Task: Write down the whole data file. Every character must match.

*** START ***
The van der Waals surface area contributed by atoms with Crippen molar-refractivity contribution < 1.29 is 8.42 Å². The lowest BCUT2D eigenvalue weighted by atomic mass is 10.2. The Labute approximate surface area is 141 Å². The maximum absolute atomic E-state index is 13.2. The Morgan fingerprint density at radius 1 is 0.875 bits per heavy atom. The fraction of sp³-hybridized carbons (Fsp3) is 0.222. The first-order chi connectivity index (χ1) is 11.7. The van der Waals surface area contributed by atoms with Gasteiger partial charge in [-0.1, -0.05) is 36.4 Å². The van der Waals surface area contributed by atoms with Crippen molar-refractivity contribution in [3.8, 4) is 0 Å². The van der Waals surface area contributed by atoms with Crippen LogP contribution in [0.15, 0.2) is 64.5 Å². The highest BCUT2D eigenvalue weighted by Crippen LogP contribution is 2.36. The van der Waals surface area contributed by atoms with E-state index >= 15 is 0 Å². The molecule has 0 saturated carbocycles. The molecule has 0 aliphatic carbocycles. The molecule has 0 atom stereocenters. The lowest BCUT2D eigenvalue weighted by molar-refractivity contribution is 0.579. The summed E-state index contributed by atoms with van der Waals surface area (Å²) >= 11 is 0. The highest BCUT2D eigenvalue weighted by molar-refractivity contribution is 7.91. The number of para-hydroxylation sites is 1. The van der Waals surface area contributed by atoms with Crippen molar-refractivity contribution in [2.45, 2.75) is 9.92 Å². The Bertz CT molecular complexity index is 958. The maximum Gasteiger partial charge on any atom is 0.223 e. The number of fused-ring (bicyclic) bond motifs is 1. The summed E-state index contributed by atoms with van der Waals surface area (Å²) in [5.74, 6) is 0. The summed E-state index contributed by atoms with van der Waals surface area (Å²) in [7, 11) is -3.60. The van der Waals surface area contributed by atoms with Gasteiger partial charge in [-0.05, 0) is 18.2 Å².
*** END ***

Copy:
The van der Waals surface area contributed by atoms with Crippen molar-refractivity contribution < 1.29 is 8.42 Å². The lowest BCUT2D eigenvalue weighted by atomic mass is 10.2. The Labute approximate surface area is 141 Å². The maximum absolute atomic E-state index is 13.2. The Morgan fingerprint density at radius 1 is 0.875 bits per heavy atom. The fraction of sp³-hybridized carbons (Fsp3) is 0.222. The first-order chi connectivity index (χ1) is 11.7. The van der Waals surface area contributed by atoms with Gasteiger partial charge in [-0.1, -0.05) is 36.4 Å². The van der Waals surface area contributed by atoms with Crippen molar-refractivity contribution in [3.8, 4) is 0 Å². The van der Waals surface area contributed by atoms with Crippen LogP contribution in [0.15, 0.2) is 64.5 Å². The highest BCUT2D eigenvalue weighted by Crippen LogP contribution is 2.36. The van der Waals surface area contributed by atoms with E-state index >= 15 is 0 Å². The molecule has 0 saturated carbocycles. The molecule has 0 aliphatic carbocycles. The molecule has 0 atom stereocenters. The lowest BCUT2D eigenvalue weighted by molar-refractivity contribution is 0.579. The summed E-state index contributed by atoms with van der Waals surface area (Å²) >= 11 is 0. The highest BCUT2D eigenvalue weighted by molar-refractivity contribution is 7.91. The number of para-hydroxylation sites is 1. The van der Waals surface area contributed by atoms with Crippen molar-refractivity contribution in [2.45, 2.75) is 9.92 Å². The Bertz CT molecular complexity index is 958. The maximum Gasteiger partial charge on any atom is 0.223 e. The number of fused-ring (bicyclic) bond motifs is 1. The summed E-state index contributed by atoms with van der Waals surface area (Å²) in [5.74, 6) is 0. The summed E-state index contributed by atoms with van der Waals surface area (Å²) in [7, 11) is -3.60. The van der Waals surface area contributed by atoms with Gasteiger partial charge in [-0.05, 0) is 18.2 Å².